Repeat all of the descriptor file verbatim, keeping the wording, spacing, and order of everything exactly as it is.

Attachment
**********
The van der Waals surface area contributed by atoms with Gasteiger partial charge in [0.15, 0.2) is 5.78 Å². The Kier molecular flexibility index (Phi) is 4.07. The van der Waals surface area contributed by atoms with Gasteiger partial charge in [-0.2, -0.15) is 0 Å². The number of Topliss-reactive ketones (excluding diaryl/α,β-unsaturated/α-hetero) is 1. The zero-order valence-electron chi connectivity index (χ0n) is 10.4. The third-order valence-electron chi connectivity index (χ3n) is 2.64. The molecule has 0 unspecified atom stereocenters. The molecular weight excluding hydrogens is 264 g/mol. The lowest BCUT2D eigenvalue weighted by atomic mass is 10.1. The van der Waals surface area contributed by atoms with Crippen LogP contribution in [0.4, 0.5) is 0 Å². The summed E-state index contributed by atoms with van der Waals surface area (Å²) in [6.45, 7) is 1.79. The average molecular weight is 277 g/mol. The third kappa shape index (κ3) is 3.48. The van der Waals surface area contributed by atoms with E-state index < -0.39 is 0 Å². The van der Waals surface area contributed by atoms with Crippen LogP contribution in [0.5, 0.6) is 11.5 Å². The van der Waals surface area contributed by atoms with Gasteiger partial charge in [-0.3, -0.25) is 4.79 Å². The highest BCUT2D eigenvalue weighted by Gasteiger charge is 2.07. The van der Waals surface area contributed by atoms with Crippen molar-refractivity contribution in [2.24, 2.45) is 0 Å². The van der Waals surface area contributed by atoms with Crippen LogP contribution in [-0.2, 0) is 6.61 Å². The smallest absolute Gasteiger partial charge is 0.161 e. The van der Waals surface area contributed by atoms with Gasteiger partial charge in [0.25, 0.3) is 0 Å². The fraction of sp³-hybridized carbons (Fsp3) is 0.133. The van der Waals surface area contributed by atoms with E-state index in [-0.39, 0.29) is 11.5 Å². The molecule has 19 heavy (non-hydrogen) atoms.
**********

The van der Waals surface area contributed by atoms with Gasteiger partial charge in [0.15, 0.2) is 5.78 Å². The Kier molecular flexibility index (Phi) is 4.07. The van der Waals surface area contributed by atoms with Gasteiger partial charge in [-0.2, -0.15) is 0 Å². The number of Topliss-reactive ketones (excluding diaryl/α,β-unsaturated/α-hetero) is 1. The zero-order valence-electron chi connectivity index (χ0n) is 10.4. The third-order valence-electron chi connectivity index (χ3n) is 2.64. The molecule has 0 unspecified atom stereocenters. The molecular weight excluding hydrogens is 264 g/mol. The lowest BCUT2D eigenvalue weighted by atomic mass is 10.1. The van der Waals surface area contributed by atoms with Crippen LogP contribution in [0.4, 0.5) is 0 Å². The summed E-state index contributed by atoms with van der Waals surface area (Å²) in [6.45, 7) is 1.79. The average molecular weight is 277 g/mol. The third kappa shape index (κ3) is 3.48. The van der Waals surface area contributed by atoms with E-state index < -0.39 is 0 Å². The van der Waals surface area contributed by atoms with Crippen LogP contribution in [0.5, 0.6) is 11.5 Å². The van der Waals surface area contributed by atoms with Gasteiger partial charge in [-0.3, -0.25) is 4.79 Å². The highest BCUT2D eigenvalue weighted by Gasteiger charge is 2.07. The van der Waals surface area contributed by atoms with Crippen molar-refractivity contribution in [2.24, 2.45) is 0 Å². The van der Waals surface area contributed by atoms with Crippen LogP contribution in [-0.2, 0) is 6.61 Å². The smallest absolute Gasteiger partial charge is 0.161 e. The van der Waals surface area contributed by atoms with Gasteiger partial charge in [0.25, 0.3) is 0 Å². The fraction of sp³-hybridized carbons (Fsp3) is 0.133. The van der Waals surface area contributed by atoms with E-state index in [-0.39, 0.29) is 11.5 Å². The molecule has 19 heavy (non-hydrogen) atoms.